I’m telling you this story in hopes you can learn from my mistakes.  (Cliché – I know.  Deal with it.)

Typically, I prepare menus and a grocery list for the upcoming week on Friday.  Then, on Saturday morning, after my long run, I grocery shop – by myself.

Well, this past week, I didn’t go for a long run – in fact, I didn’t run at all, because I was recovering from the marathon.  Since I wasn’t running, everything was out of sync.  I didn’t prepare a grocery list, and I didn’t make plans to go to the store without the kids.  Before I knew it, it was late Saturday afternoon, we had no fruit, no milk, no cheese, nothing for dinner, basically nothing at all, and it was my turn to watch the kids.

“No biggie,” I thought.  The kids have enjoyed riding in the racecar shopping cart the last few trips to the store, so this’ll be fine.  Mister offered to take the kids, but I declined.

Lesson #1

When husband offers to watch the children, NEVER – I mean NEVER say no.  Furthermore, if possible, do not take children to the grocery store.  Make every attempt to leave all or one at home. 

The parking lot is full – I mean jammed full of cars and people and dogs and cats and monkeys and gorillas…

So full, I drive around looking for a spot to park.  As I drive, I notice the absence of the racecar shopping carts.  Lord, help us, if we don’t find a racecar shopping cart!

I’m in luck!  I spot one, lone, red racecar.  Quickly, I pull into a spot (far from the store), jump out, lock the kids in the car, and run two rows over to snag the last racecar cart.  Swiftly, I push it back to the car, disinfect the seats, handles, and steering wheels with Clorox wipes.  I load both kids, strap them in, hand them snacks and drinks, and race to the store.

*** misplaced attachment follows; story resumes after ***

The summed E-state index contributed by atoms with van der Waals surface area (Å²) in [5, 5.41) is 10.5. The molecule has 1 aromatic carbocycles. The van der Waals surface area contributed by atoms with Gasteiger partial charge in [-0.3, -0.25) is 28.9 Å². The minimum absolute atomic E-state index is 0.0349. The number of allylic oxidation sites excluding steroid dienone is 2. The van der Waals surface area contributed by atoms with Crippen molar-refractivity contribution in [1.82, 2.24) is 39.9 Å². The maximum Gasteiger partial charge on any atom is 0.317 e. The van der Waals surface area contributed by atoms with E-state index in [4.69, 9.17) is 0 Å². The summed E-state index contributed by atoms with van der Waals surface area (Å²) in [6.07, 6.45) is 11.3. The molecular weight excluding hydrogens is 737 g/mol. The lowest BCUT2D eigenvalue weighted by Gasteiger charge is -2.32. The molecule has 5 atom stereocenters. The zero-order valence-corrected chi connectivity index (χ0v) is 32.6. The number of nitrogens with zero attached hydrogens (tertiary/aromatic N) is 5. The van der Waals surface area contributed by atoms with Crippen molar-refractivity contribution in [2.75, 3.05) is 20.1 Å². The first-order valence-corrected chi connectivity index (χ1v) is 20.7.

Except the racecar cart isn’t racing.  “What the heck?” I wonder.  I have to use all my might to keep it moving in a straight path toward the store.  It doesn’t want to move forward.  It keeps pulling to the side.

The cart is broken.  Do I switch out the kids to a regular shopping cart amid screams and protests or do I make myself suffer?

“It’ll be a nice workout,” I decide hurrying into the produce section.

Lesson #2

Don’t settle for a broken shopping cart.  What seems like a nuisance in the produce section will be an all out nightmare in the milk and eggs. 

Inside the store, I carefully evade the numerous shoppers and pause to fumble for my impromptu shopping list.  While I’m digging to China in my huge diaper bag, Bunder pulls an apple off the shelf and starts eating it.

“Oh, no!  Don’t eat it!  It hasn’t been washed!”  I yell pulling the apple out of Bunder’s hands.

He screams for the apple and Kiki screams for her own apple calling it a ball.  I try to distract them with their snacks.